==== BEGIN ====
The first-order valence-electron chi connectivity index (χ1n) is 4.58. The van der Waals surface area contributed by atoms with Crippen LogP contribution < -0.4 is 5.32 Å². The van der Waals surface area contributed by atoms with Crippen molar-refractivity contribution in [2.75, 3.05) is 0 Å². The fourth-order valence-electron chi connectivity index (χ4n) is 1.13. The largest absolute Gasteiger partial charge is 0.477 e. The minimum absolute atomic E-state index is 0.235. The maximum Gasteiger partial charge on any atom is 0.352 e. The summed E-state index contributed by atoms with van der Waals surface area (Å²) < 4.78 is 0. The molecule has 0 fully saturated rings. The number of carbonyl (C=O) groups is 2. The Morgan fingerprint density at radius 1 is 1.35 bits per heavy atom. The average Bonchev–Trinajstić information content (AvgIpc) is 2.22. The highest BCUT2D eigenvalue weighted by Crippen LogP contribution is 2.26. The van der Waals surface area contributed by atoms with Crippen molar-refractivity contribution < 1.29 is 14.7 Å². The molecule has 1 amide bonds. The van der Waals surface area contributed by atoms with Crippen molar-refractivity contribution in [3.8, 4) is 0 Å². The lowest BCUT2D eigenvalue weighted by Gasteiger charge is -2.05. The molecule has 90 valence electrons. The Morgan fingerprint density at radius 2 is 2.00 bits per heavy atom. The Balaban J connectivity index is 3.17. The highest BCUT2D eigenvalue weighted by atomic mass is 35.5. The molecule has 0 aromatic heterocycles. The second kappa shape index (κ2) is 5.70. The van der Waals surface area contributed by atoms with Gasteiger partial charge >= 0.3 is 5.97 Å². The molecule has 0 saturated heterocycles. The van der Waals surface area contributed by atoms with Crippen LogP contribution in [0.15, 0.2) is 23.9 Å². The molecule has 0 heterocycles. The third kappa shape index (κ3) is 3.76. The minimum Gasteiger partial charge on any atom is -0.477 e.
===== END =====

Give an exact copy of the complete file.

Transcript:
The first-order valence-electron chi connectivity index (χ1n) is 4.58. The van der Waals surface area contributed by atoms with Crippen LogP contribution < -0.4 is 5.32 Å². The van der Waals surface area contributed by atoms with Crippen molar-refractivity contribution in [2.75, 3.05) is 0 Å². The fourth-order valence-electron chi connectivity index (χ4n) is 1.13. The largest absolute Gasteiger partial charge is 0.477 e. The minimum absolute atomic E-state index is 0.235. The maximum Gasteiger partial charge on any atom is 0.352 e. The summed E-state index contributed by atoms with van der Waals surface area (Å²) < 4.78 is 0. The molecule has 0 fully saturated rings. The number of carbonyl (C=O) groups is 2. The Morgan fingerprint density at radius 1 is 1.35 bits per heavy atom. The average Bonchev–Trinajstić information content (AvgIpc) is 2.22. The highest BCUT2D eigenvalue weighted by Crippen LogP contribution is 2.26. The van der Waals surface area contributed by atoms with Crippen molar-refractivity contribution < 1.29 is 14.7 Å². The molecule has 1 amide bonds. The van der Waals surface area contributed by atoms with Crippen molar-refractivity contribution in [3.8, 4) is 0 Å². The lowest BCUT2D eigenvalue weighted by Gasteiger charge is -2.05. The molecule has 90 valence electrons. The Morgan fingerprint density at radius 2 is 2.00 bits per heavy atom. The Balaban J connectivity index is 3.17. The highest BCUT2D eigenvalue weighted by atomic mass is 35.5. The molecule has 0 aromatic heterocycles. The second kappa shape index (κ2) is 5.70. The van der Waals surface area contributed by atoms with Gasteiger partial charge >= 0.3 is 5.97 Å². The molecule has 0 saturated heterocycles. The van der Waals surface area contributed by atoms with Crippen LogP contribution in [0.15, 0.2) is 23.9 Å². The molecule has 0 heterocycles. The third kappa shape index (κ3) is 3.76. The minimum Gasteiger partial charge on any atom is -0.477 e.